Ronald Vincent Holmes, 60, and Stephen Jewitt, 63, died from carbon monoxide poisoning after the gas leaked from an on board heater. Their deaths prompted a safety alert urging people to fit carbon monoxide detectors on their boats, a report by the Marine Accident Investigation Branch said.
The report says Mr Holmes, the owner of the boat Diversion, boarded it with two friends at York Marina at about midday on December 3 2019.
They made the four mile trip to York and during the journey the owner switched on the boat’s diesel-fuelled cabin heater because it was a cold day.
The group moored near Museum Gardens at about 2pm and spent the afternoon socialising with former colleagues in city centre pubs. One of the two friends had to return home early, so left at about 7.30pm to catch the train.
Mr Holmes and Mr Jewitt had a meal with the group and then returned to Diversion at about 10pm and prepared to go to bed.
The report says the families of the two men became concerned when they had not heard from them the next day and called police.
A police officer went to the boat but found that no one appeared to be on board and was instructed to continue their patrol. The families contacted police again and another officer went on board at about 8pm and found the bodies of the two men. It says “it was apparent that they had prepared themselves to go to bed”.
The accident report says: “Diversion’s owner, Ronnie Holmes, was 60 years old and had worked as a power station engineer for over 30 years.
“He retired in 2015 and spent his time carrying out home improvements, fixing motorcycles and boating. Before retirement he had enjoyed scuba diving with friends.
“Stephen Jewitt had retired around the same time as Ronnie, was 63-years-old and had worked as an engineer at the power station, where he met and became friends with Ronnie. Stephen also owned a boat which he had used for diving trips with Ronnie.”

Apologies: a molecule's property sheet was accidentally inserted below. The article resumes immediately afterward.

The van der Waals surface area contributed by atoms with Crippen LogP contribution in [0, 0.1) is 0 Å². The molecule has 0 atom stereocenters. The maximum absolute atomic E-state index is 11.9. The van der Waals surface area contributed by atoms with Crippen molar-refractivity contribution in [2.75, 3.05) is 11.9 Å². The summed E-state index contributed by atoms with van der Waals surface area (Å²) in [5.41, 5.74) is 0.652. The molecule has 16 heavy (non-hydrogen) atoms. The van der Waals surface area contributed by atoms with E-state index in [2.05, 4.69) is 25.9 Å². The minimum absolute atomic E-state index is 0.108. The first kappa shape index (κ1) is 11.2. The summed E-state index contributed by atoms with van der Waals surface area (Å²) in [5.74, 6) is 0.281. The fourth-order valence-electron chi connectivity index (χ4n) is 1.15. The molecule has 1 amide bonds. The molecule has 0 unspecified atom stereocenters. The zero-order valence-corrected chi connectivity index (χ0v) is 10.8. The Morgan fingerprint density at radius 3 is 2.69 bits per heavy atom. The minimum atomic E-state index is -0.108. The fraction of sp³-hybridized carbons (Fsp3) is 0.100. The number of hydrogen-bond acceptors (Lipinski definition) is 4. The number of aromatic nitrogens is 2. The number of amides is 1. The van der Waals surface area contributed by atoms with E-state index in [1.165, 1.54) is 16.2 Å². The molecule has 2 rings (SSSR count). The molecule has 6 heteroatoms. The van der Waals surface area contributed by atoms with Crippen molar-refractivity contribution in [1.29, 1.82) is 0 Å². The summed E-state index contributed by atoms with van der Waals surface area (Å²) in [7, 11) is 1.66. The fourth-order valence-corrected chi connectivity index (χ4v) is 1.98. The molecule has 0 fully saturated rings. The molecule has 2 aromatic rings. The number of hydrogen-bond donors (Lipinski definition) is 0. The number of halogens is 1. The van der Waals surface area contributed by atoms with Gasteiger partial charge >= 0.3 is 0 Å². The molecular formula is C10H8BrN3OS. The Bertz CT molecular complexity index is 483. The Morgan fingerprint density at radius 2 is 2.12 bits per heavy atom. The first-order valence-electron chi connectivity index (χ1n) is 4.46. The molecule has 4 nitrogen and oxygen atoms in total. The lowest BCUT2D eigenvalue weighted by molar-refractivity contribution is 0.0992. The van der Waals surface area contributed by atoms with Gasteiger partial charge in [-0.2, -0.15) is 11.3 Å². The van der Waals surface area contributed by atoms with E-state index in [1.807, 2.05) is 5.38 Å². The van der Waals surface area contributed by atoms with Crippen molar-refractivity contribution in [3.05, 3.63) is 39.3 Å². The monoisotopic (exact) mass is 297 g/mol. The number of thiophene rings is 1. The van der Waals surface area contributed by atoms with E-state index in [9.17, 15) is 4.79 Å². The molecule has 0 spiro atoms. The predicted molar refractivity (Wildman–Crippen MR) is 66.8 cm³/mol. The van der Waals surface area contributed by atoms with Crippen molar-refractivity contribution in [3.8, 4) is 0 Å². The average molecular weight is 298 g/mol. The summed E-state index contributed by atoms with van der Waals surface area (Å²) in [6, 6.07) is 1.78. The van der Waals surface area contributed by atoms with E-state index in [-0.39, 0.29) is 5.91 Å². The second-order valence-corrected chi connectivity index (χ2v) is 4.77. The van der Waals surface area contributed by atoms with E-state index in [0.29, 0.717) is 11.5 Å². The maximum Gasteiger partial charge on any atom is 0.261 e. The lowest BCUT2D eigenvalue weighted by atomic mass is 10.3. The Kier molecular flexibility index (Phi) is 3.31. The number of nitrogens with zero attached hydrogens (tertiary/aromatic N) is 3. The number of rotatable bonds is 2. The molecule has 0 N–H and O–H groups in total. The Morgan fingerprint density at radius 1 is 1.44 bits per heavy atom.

It says Diversion was built by Mr Holmes, adding: “The owner had started the construction of Diversion in 1990 and built it over a period of 11 years on land behind his home.
“The boat was launched at York Marina in 2001, where it was based for the next 19 years. The owner used Diversion predominantly on the River Ouse, and frequently entertained family and friends on board.”
The annual Marine Accident Investigation Branch highlighted the tragedy in its annual report, emphasising the importance of installing carbon monoxide detectors on boats.
It said the boat did not have a carbon monoxide detector on board. The Marine Accident Investigation Branch issued a Safety Bulletin following the accident.
The branch published its annual report into marine safety last week.
Captain Andrew Moll, chief inspector of marine accidents, said: “The accidents involving leisure and recreational craft that the branch is investigating are quite varied, but two themes are worth mentioning.
“As the tragic accident onboard the motor cruiser Diversion demonstrated, lives are still being lost due to carbon monoxide poisoning.
“There can be many sources of carbon monoxide on a cruising vessel, including the main engines, generators, heaters and cooking appliances. Owners of craft with enclosed accommodation spaces are strongly advised to fit a carbon monoxide alarm suitable for use in the marine environment, and to test it regularly.”